David Rakoff, a humorist whose cynical outlook on life and culture earned him the 2011 Thurber Prize for American Humor, died Thursday in New York City after a long illness. He was 47.
The statement from Doubleday and Anchor Books announcing his death did not give a cause, but Rakoff had long written about his battles with cancer.
He won the Thurber prize — named for legendary humorist James Thurber — for "Half Empty" (2010), his third collection of essays. They veered from sarcastic to poignant and expounded on such topics as optimism, mortality and the bohemian myth of artists.
His other bestselling books are "Fraud" (2001) and "Don't Get Too Comfortable: The Indignities of Coach Class, the Torments of Low Thread Count, The Never-Ending Quest for Artisanal Olive Oil, and Other First World Problems" (2005).
One essay in "Fraud" was a memoir of his battle with Hodgkin's disease. Ostensibly the story of his tracking down the sperm sample he banked in Toronto before undergoing chemotherapy 12 years earlier, it begins in typical Rakoff fashion: "I cannot escape the feeling that I was, at best, a cancer tourist, that my survival means I dabbled."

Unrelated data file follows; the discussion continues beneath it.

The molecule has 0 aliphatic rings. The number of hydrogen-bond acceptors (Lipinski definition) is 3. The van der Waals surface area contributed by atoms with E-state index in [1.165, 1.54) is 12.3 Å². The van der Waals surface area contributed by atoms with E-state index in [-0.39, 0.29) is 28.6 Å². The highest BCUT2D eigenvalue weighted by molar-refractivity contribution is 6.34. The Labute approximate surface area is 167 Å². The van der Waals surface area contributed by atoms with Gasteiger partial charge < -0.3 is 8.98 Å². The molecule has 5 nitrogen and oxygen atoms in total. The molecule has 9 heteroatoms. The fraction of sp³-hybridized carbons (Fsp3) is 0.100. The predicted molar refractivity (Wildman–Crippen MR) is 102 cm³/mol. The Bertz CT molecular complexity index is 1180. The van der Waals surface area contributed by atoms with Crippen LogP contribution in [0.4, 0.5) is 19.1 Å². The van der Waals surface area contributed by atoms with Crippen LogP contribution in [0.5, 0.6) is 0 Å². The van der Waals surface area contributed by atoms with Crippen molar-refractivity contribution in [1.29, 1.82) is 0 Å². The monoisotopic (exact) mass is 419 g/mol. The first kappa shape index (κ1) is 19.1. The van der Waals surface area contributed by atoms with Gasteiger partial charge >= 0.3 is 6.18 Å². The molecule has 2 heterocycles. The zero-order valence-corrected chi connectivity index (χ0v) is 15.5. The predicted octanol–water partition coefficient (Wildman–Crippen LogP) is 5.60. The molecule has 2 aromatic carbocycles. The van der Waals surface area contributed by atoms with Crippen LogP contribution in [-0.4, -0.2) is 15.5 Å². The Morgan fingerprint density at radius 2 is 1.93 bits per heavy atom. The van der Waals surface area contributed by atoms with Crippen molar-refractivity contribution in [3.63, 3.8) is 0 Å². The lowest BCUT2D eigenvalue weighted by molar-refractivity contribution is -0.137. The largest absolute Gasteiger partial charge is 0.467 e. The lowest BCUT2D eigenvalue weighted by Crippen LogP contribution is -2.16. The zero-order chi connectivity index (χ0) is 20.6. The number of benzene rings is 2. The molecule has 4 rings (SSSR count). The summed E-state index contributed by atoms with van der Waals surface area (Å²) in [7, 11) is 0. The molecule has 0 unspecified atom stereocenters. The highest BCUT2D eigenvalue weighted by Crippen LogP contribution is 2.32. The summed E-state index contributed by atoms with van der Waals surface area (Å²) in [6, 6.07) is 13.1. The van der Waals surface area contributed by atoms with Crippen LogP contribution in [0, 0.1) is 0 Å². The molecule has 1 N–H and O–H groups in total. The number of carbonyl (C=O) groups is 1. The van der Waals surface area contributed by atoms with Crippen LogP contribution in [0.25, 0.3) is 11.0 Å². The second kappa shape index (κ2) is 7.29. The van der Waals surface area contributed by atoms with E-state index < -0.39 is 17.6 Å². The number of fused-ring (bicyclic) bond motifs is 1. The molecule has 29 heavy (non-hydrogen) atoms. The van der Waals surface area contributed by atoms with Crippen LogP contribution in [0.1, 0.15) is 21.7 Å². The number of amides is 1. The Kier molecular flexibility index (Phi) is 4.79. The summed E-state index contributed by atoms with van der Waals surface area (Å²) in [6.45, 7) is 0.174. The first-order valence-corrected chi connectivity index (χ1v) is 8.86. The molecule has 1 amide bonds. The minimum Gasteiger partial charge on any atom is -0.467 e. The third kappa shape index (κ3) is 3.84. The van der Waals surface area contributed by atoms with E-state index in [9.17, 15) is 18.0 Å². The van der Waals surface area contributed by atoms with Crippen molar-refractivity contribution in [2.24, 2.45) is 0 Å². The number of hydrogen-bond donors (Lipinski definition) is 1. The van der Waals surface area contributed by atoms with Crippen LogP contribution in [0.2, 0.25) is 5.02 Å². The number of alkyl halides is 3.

He was born Nov. 27, 1964, in Montreal to psychiatrist Vivian Rakoff and his physician wife, Gina Shochat-Rakoff.
Rakoff, who attended Columbia University and lived in New York, cultivated hipness and ironic distance from his subjects, who usually lived outside the mainstream: American Buddhists who pay for lectures from Steven Seagal; Icelandic elf communicators; Loch Ness monster believers.
A longtime contributor to the public radio show "This American Life," Rakoff also wrote essays that appeared in GQ, Slate, the New York Times and elsewhere.
As an actor, he had appeared in several stage plays by David and Amy Sedaris, and had occasional roles on television. Rakoff also appeared in and adapted the screenplay for the dark comedy "The New Tenants," a 2009 short film that received an Academy Award.
"He was of course incredibly charming, witty and learned, a brilliant raconteur with the quickest mind imaginable, but most of all he was a generous soul," Bill Thomas, his longtime Doubleday editor, said in a statement.
Rakoff's final work — "Love, Dishonor, Marry, Die; Cherish, Perish" — is scheduled to be published next year.
In addition to his parents, Rakoff's survivors include a brother, Simon, a comedian; and a sister, Ruth Rakoff, whose memoir "When My World Was Very Small" (2010) recounts her battle with cancer.Copyright © 2014, Los Angeles Times